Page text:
RENEE MONTAGNE, host:

College Bowl season is upon us. Actually, it's all around us - 35 games in 24 days culminating in the national championship game on January 10th. Before we get there, though, we are allowed to glory in the wonder that is the Meineke Bowl, the Chick-Fil-A Bowl, and of course the Beef O'Brady's Bowl. NPR's Mike Pesca is here to discuss what he's seen so far and what's coming up.

Good morning, Mike.

MIKE PESCA: Mm, Beef O'Brady's. Hello.

MONTAGNE: Sounds really good, huh? Mm, I'm rubbing my hands.

PESCA: A delectable bowl game.

MONTAGNE: Where do these bowls come from? I mean, why so many bowls?

PESCA: They come from the need to generate profits. Now, most of the bowls are - I think all of the bowls, actually - are incorporated as non-profit corporations. But the people who run the bowls make quite a bit of money and they generate quite a bit of income.

The people who are paying this are the people who are going to the bowls - the fans and spectators. But schools really have to pay a pretty hefty bill at times to go to these bowl games.

For instance, University of Connecticut was invited to a bowl this year because they won the Big East. And they were tasked with buying up 17,500 tickets. Well, they can only sell about 4,000. So they're on the hook for what could be millions of dollars. They charge the band to sit in the stadium and perform at halftime. They sometimes charge the mascot.

The defenders of the bowls will say, well, it's like Mardi Gras and there's a party every week and it culminates in Fat Tuesday. I find it's a little like the political season - after the nomination's been sewn up, when we know who the candidate's going to be and you have to play out the string of primaries. You know, let's get to the main contest already.

MONTAGNE: Well, there are some really good bowls. Tell us about some of the best.

PESCA: Well, you know, the Beef O'Brady's Bowl was actually a pretty great game. And the Little Caesar's Bowl this year featured an exciting finish. And it was between two teams - Toledo and Florida International - that if they had been playing on just a regular Saturday in October, that game would not have been televised outside of northwest Ohio. It wouldn't even probably have been televised in Miami, where Florida International is.

So every once in a while a good exciting game comes through and focuses the light on teams you wouldn't otherwise watch or a matchup you wouldn't get - two team that have never played. That sort of thing.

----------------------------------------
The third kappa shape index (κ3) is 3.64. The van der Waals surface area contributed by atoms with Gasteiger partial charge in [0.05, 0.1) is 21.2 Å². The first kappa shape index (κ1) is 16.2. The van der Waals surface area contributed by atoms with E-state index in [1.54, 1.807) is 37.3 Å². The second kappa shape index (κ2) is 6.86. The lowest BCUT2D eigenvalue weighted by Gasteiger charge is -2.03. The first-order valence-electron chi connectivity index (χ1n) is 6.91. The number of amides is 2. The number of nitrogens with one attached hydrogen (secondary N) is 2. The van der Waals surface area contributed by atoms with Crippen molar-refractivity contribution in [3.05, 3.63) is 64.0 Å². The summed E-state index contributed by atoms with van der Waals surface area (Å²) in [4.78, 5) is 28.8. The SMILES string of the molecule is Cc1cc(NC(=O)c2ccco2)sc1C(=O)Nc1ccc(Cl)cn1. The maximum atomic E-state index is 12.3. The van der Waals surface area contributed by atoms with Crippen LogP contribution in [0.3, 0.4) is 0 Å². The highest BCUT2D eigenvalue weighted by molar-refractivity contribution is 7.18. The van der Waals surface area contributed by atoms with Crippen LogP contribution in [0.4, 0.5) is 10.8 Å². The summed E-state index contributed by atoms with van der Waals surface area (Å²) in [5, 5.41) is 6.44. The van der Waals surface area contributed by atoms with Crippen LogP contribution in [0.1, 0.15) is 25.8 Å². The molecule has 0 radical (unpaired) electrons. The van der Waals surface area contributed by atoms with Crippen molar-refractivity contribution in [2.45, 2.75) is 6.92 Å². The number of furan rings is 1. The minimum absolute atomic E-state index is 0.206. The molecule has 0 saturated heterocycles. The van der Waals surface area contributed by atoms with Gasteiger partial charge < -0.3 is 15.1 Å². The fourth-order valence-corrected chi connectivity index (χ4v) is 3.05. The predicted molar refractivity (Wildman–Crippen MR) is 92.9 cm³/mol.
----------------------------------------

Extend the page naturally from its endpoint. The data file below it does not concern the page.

MONTAGNE: And what about the low points?

PESCA: Going into this season, one of the most disappointing things to college football fans, was that Boise State lost its final game and that meant they wouldn't be having an undefeated season. And there was a chance that tiny Boise was going to be able to play a big huge school. But because they lost that game they were shuttled out and they were forced to play Utah. The final score was 26-3. It was a very boring bowl game.

And the other not such a great game but really weird thing happened when Georgia Tech played Air Force. Air Force has this falcon who flies into the stadium to start a game. But something went awry and he flew out of the stadium and just wound up wandering the streets and the ledges of Shreveport.

They did find him later. And they explained that he's supposed to be hungry enough to fly to the bait, but maybe he was munching on too many mice the day before. Boring bowl game, lost falcon, adds up to an unexciting event.

MONTAGNE: And what game, Mike, should we be paying attention to in these coming days?

PESCA: Well, the national championship game, for sure. That's January 10. Oregon versus Auburn. But there are some other games. And one really interesting one, I think, might be on New Year's Day, the Rose Bowl, what they call the granddaddy of them all.

That'll pit Wisconsin against Texas Christian University. One of those smaller schools - Texas Christian - against a big boy - Wisconsin. If they beat Wisconsin, I think people could give all the small schools a little bit more credit.

MONTAGNE: NPR's Mike Pesca. Thanks very much.

PESCA: You're welcome.

MONTAGNE: And here's one more note from the world of college sports. The longest winning streak in Division 1 college basketball history is over. The Connecticut women's team, which had won 90 in a row, lost last night to Stanford, 71-59.

This is NPR News.

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